Every time they tell me I need a transfusion, I start to cry.
I understand why after the first one—after all, I made it through my first cycle without needing any. My hemoglobin and platelets dipped only a little below normal values. So I guess I thought I was superhuman or something. I don’t know.
Last Tuesday, the first week after my second chemo round, I got my blood drawn (every Tuesday and Friday, like clockwork). I was so sure my values would be fine that I told them to take out the temporary port access they place to draw blood. I had stuff to do! I didn’t have time to come back later after the results came back to get it removed.
But I got a call an hour later saying my hemoglobin was 8.7 (normal is 12) and my platelets were 26 (normal is 150). Come back for the transfusion, they said. But I didn’t want to come back! I had a whole plan for the day visiting my friends. I ran somewhere private—the bathroom I think—and started to cry. I didn’t want to go back, but I did, dutifully. It took over 7 hours to get the unit of platelets and 2 units of blood they said I needed.
On Friday, the same routine. I got my blood drawn in the morning, and didn’t make the mistake of asking them to take the port access out. But this day was important. I really needed not to have a transfusion. It was the second day of a 4-day seminar on teaching mindfulness that I had been looking forward to for months (part of a year-long program to receive a Certificate in Mindfulness Facilitation from UCLA’s Mindful Awareness Research Center).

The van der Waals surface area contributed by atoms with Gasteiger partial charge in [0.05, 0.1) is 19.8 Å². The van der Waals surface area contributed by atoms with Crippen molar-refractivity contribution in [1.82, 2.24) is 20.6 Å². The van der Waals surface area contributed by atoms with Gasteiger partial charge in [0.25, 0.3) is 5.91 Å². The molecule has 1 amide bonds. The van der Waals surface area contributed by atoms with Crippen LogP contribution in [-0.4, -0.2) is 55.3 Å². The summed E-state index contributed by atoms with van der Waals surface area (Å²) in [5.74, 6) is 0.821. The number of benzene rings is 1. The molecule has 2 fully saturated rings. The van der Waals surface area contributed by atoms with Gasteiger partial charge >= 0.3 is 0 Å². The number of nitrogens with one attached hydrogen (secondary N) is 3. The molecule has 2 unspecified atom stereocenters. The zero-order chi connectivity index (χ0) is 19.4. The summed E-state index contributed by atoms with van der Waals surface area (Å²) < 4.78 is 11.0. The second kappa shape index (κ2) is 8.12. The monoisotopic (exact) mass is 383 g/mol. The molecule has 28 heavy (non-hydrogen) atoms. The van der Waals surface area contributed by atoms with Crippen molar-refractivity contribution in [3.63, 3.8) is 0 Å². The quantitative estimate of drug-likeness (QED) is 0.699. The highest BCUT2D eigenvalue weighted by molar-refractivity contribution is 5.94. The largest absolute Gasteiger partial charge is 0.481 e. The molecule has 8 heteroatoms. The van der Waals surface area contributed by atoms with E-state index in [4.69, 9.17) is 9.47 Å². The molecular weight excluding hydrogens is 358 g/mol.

I got my blood drawn and went to the seminar. A few hours later, 10 minutes before my scheduled “treatment,” I called to ask if I needed a transfusion. They told me my platelets were 13, lower than they were 3 days ago, even though I had gotten the transfusion.
I went back to my seminar to get my bag. I had to keep it together for a few minutes to tell the teacher where I was going. But when I did he was so kind to me, so understanding, that I could feel the tears start to well up in my eyes. I pulled myself away and told me close friend what was going on, but seeing the reaction on her face really made the waterworks start, so I ran out of the room, my hand covering my face because I just couldn’t deal with a bunch of strangers feeling pretend bad for me (“Aww…. I hope she’s ok”).
I’m going to tell you something, though. I knew I needed a platelet transfusion. My nose hadn’t stopped bleeding in days and the backs of my hands were covered in petechiae, the telltale sign of low platelets. But I wanted so badly not to miss my seminar that when they told me what I already knew I felt devastated, powerless, out of control.
Today is the following Tuesday, and right now I’m sitting in the treatment room, getting 2 units of blood. Driving to UCLA for my lab draw this morning I told my ride self-assuredly, “Don’t worry, I’m pretty sure I won’t need a transfusion.”
I was in the resident’s library when I logged into the electronic medical record and opened my chart. Hemoglobin: 8.8. Type and cross ordered. Two units of blood ordered.
I was supposed to meet up with my friends for lunch. I didn’t want to go back. I didn’t want to go back.
Photo by Zitona